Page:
2950-10K's picture
2950-10K 8 years 4 weeks ago

I applaud the Baltimore protestors who chased away the Fox propaganda employees.....I certainly can't refer to them as news reporters!

The insidious economic injustice going on all over this country is vastly more widespread and violent than teenagers burning cars. I wonder if guys like Mitt Romney ever think about the pain and hardship they cause working class families when they destroy jobs and loot retirements?......families with children!

ChicagoMatt 8 years 4 weeks ago

Thom correctly points out that this has been the story for four decades now. But he fails to mention what else happened four decades ago: forced bussing, which greatly sped up white flight in the areas where it was practiced.

Like all government-forced social engineering experiments, there were unexpected consequences. In this case, those consequences - white flight - are as much of a problem as the original problem the program - bussing - was supposed to fix.

And, also in the last four decades, blacks have gone from the second-largest, to third-largest minority, behind Hispanics. It's no longer a black/white issue.

It's gotten to the point now where most Americans would rather give aid to the Nepalese, on the other side of the world, than the citizens of Baltimore. The Nepalese didn't bring the earthquake on themselves, and they say "thank you" when you help them.

The mayor of Baltimore spoke about how they had to push CVS to build the pharmacy in that part of town - the CVS that was looted and burned. This is the "thanks" they get for investing in the inner city. Good luck getting that rebuilt.

Suppose that the manufacturing base came back to the USA. How many of those factories would re-open in the inner cities? I'll bet most would go to rural and suburban areas of right-to-work states.

DHBranski's picture
DHBranski 8 years 4 weeks ago

With very rare exception, Democrats and liberals have both worked to further divide and subdivide the "masses," and worsen conditions in the US, in large part by maintaining an endless pep rally for the better off, the middle class. Our poverty crisis has not been a prefered topic of the liberal bourgeoisie. If they notice poverty at all, they defined it as a black issue, even though the majority of the US poor are white. (I do understand that considering poverty as something that effects "those other people" enables middle classers to feel a measure of economic security.) Does anyone NOT know that it has essentially been "open season" on our homeless poor for years, subjected to brutality by police and citizens alike? And that the majority of these are white? Liberals probably didn't notice because they've spent the last couple of decades waving the banner for middle class elitism. Can you remember the last time that liberals were outraged when a white homeless person was raped, beaten, murdered? Right.

What would it take to knock middle classers out of their complacency? The occassional urban uprising catches the public's attention for a short time, and then it's back to business as usual. In a couple of weeks, liberals and Democrats will resume their pep rally for middle class consumers and campaign donors. We will keep the "masses" divided and conquered, black vs. white. middle class vs. poor.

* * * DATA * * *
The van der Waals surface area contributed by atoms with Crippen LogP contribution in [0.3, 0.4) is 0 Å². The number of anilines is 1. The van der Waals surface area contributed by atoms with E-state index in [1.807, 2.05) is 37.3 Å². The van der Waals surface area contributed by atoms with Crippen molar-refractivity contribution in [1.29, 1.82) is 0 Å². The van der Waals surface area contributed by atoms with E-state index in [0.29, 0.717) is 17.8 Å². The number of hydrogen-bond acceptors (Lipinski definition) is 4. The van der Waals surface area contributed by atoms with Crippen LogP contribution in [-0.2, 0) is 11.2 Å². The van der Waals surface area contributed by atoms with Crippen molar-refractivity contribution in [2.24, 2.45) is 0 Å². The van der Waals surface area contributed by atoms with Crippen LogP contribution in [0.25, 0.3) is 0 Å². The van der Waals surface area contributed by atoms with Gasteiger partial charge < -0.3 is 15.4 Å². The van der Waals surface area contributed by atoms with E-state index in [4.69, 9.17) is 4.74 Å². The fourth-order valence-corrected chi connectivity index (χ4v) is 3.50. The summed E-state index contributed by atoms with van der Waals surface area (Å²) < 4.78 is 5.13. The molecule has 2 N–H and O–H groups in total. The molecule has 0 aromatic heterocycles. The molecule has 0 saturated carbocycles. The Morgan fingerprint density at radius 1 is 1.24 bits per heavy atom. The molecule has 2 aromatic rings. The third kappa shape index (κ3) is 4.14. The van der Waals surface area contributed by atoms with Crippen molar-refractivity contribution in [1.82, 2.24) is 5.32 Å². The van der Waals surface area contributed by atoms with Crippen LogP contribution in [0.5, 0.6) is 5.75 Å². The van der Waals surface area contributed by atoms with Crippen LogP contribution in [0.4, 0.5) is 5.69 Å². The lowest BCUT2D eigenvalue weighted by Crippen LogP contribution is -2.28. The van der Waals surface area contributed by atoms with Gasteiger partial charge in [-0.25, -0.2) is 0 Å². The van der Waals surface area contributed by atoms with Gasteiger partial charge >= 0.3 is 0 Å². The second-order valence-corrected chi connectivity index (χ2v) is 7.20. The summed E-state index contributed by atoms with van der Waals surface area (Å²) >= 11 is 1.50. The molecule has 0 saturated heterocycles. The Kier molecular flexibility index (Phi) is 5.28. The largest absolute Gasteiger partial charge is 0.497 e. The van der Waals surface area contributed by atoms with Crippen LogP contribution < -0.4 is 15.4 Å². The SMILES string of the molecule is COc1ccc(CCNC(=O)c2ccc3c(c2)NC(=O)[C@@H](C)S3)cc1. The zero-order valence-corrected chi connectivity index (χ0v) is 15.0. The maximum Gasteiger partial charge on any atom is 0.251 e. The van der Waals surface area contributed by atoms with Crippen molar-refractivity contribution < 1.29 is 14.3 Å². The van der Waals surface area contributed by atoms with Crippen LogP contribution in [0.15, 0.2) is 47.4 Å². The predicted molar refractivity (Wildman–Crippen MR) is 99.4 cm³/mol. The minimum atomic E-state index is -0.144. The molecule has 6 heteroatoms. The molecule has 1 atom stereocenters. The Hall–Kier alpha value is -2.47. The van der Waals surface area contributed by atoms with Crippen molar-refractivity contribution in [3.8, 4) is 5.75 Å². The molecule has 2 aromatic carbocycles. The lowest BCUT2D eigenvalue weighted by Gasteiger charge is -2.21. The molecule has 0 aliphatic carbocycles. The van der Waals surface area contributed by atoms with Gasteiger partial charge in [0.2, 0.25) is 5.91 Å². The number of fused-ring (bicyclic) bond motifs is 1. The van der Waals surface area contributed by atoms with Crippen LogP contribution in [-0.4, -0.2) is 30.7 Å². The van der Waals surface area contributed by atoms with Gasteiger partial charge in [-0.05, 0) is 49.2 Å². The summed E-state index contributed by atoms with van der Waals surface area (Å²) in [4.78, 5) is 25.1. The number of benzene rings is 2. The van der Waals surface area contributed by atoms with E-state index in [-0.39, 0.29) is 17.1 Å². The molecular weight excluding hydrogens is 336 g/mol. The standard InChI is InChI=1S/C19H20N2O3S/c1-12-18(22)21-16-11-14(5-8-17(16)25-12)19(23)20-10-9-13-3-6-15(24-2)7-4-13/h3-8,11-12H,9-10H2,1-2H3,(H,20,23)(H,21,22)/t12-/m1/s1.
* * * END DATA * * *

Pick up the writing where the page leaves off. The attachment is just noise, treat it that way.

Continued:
DHBranski's picture
DHBranski 8 years 4 weeks ago

Very few (if any) factories would relocate in the inner cities because of the amount of space a factory and its parking facilities require. When there actually are job openings, people in cities are able to use buses to get to work. The great majority of US poor are white, and don't live in inner city communities. America has been sinking because of policy choices made since Reagan. In the real world, not everyone can work (health, etc.), and there aren't jobs for all who desperately need one. While the US was busy shipping out a massive number of our jobs, we were increasing the number of people who need jobs -- with the inevitable consequences. Bill Clinton ended actual welfare aid in the 1990s, worsening conditions for the jobless poor. The last I heard, there are 7 jobs for every 10 people who urgently need one. While that's an improvement, what do you think happens to the three who are left out?

Willie W's picture
Willie W 8 years 4 weeks ago

An interesting comparison. People don't see it. Which is worse? To destroy a business which puts people out of work because you're angry over an injustice. Or, to destroy a business which puts people out of work or to just ruin peoples lives in many different ways for profit. Both are wrong and equally evil but only one is reported in the news as a criminal activity.

RLTOWNSLEY's picture
RLTOWNSLEY 8 years 4 weeks ago

Free Trade was only the mechanism, as Prof. Richard Wolff (PHD Economists) has said, this was the next logical step taken by Capitalists who, in their ongoing need to consistently increase profits, left their long held taxpayer subsidized positions in the U.S. to seek even greater wealth in foreign sweat shop labor countries with modest income tax requirements, no mandated labor protections and no expensive environmental protection requirements ! Our representatives in government were looking the other way in the early nineties when various groups all over the country were soliciting corporate decision makers to attend week long seminars in New York City, and other major business centers, where they would be introduced to the economic benefits and requirements associated with the relocation of their manufacturing jobs and distribution centers to low wage foreign countries. Burying their newly acquired wealth in off shore tax havens to avoid paying U.S. Taxes became a logical extension of this move !

ddanl's picture
ddanl 8 years 4 weeks ago

Let me get this straight Thom, when PPL see $$$s, a Protest is no longer Right? i actually think you came closest to the mark, when you mentioned the French Revolution at the very end of your Article.

we need to have a Revolution, or things will go on EXACTLY the way they have been.

Sorry for the Property damage but we've seen where 'peaceful Protests' have gone. there are Videos on youtube of Pepper Spray & Guns, & the change that NEVER happened.

ChicagoMatt 8 years 4 weeks ago
we need to have a Revolution, or things will go on EXACTLY the way they have been.